THESE good-garden sprays that control bugs and blight are measured by tablespoons, so many to a gallon of water, and I have just the right thing -- a tablespoon. I hadn't been giving my tablespoon a thought, but I was mixing a dollop for the squash the other morning when Jim happened by and wanted to know. My tablespoon, you see, is sterling silver, and Jim was aware what has happened to silver of late. Jim says I should lock it up at night. Perhaps I should, but it belongs on the high shelf where my several cans are out of reach. My spoon goes back to my grandfather's time when he was burned out -- lost house and barn and all -- and had to start over.
After the embers and ashes cooled, he moved on a woodchopper's tar-paper shanty he found somewhere, got out sawlogs for a bungalow and barn, and began scouring the countryside to find things he needed. Gramp was a trader, and he got a good many things at the auctions about the area. In those days, right after the World War, the country auctions had not become social gatherings for curio collectors or mother lode for antique dealers. They were just sales meant for the neighborhood, usually the last gasp of a family that had run out -- offerings of goods and chattels, house and land, all sales final, the accumulation of a lifetime. People from Connecticut and New Jersey hadn't begun to come up to Maine to pay $150 for a chair that was easy worth 35 cents. When they did begin to come, they were looked upon as intruders, spoiling the whole purpose of a good auction. That summer my grandfather did buy 12 dining-room chairs -- how much apiece and take the lot? -- for 25 cents apiece. He needed only four, so he sold the others at a dollar each, making a profit, so to speak, on four chairs that cost him nothing.Grandfather was a shrewd trader.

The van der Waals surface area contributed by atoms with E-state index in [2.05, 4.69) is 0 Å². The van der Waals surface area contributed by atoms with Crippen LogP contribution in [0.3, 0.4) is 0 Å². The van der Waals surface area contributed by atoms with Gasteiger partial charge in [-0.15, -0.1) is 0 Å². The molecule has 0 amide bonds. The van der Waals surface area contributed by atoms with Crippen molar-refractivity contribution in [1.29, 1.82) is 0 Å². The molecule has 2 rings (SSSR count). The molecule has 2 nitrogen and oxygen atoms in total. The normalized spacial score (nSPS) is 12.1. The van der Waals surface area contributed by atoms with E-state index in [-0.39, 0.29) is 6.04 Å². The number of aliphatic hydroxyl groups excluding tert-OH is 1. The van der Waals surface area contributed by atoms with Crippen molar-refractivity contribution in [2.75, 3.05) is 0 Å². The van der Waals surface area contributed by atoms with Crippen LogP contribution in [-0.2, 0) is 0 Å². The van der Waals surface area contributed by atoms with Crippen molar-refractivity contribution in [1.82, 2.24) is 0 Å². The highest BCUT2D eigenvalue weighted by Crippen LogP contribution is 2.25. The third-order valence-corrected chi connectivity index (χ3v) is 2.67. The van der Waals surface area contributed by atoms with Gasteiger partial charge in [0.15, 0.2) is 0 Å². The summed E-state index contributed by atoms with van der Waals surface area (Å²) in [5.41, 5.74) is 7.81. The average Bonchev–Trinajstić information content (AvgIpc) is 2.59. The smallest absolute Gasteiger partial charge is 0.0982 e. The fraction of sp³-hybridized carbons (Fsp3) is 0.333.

Well, one Saturday the old Bingham place on the Brook Road was sold off, lock , stock, and barrel, and Grandfather expected there would be many things he could use. He attended with his horse and wagon and looked the items over before the sale began. He liked the looks of a mowing machine and a separator, and thought he might bid on the vise for heading apple barrels. He had the horse tied to a tree on the lawn, with some hay thrown down, and he sat on the wagon seat to wait the exercises. Squire Chet Longway was the auctioneer, and he was a good one. About midway of the sale two men brought on an ancient trunk -- one of those steamer trunks with rounded lid and iron bands. The way they walked, the trunk seemed heavy. Squire Longway had a whispered conference with the two men, who were his helpers, and all three shook their heads. When Chet turned back to the crowd he said, "Now, folks, this here trunk has got to be sold unopened and sight unseen. No key. The trunk has been in the Bingham attic for many, many years and nobody knows what become of the key. Nobody knows what's inside. There's something, but who knows what? So I'm offering this as a mystery box, and how much am I offered?"
Grandfather shouted, "Fifty cents!" Chet ignored him. Again, Grandfather shouted, "Fifty cents!" and Chet ignored him again. So Grandfather kept shouting his 50 cents and Chet kept ignoring him until somebody down front said, "Hey, Chet, you got a bid up back -- you gone deef?" Chet said, "I heard that minnow bid and it's an insult to public intelligence. Regardless of what's inside, the trunk alone is worth five dollars. Now, who'll give me an honest bid and start things off at five dollars?" Grandfather shouted, "Fifty cents!" and the crowd, amused, decided to let him buy. The only bid was the 50 cents. The men put the trunk in Gramp's wagon, and when he got home he looked through boxes and pails from numerous previous autions, and found a key that opened the trunk.
It had quite a few things in it, so it was well worth the 50 cents' investment, and Grandfather was pleased. And it seems somewhere back in the Bingham family there had been a renegade who liked to steal spoons from hotels and restaurants. Gramp found about a peak of spoons. Mostly they were plate, but the tablespoon from Bailey, Banks & Biddle was coin silver and my grandfather used it the rest of his days to mix garden stuff. Then my dad used it, and now I use it. It is not for sale, and no matter what silver decides to do, I'm going to keep it.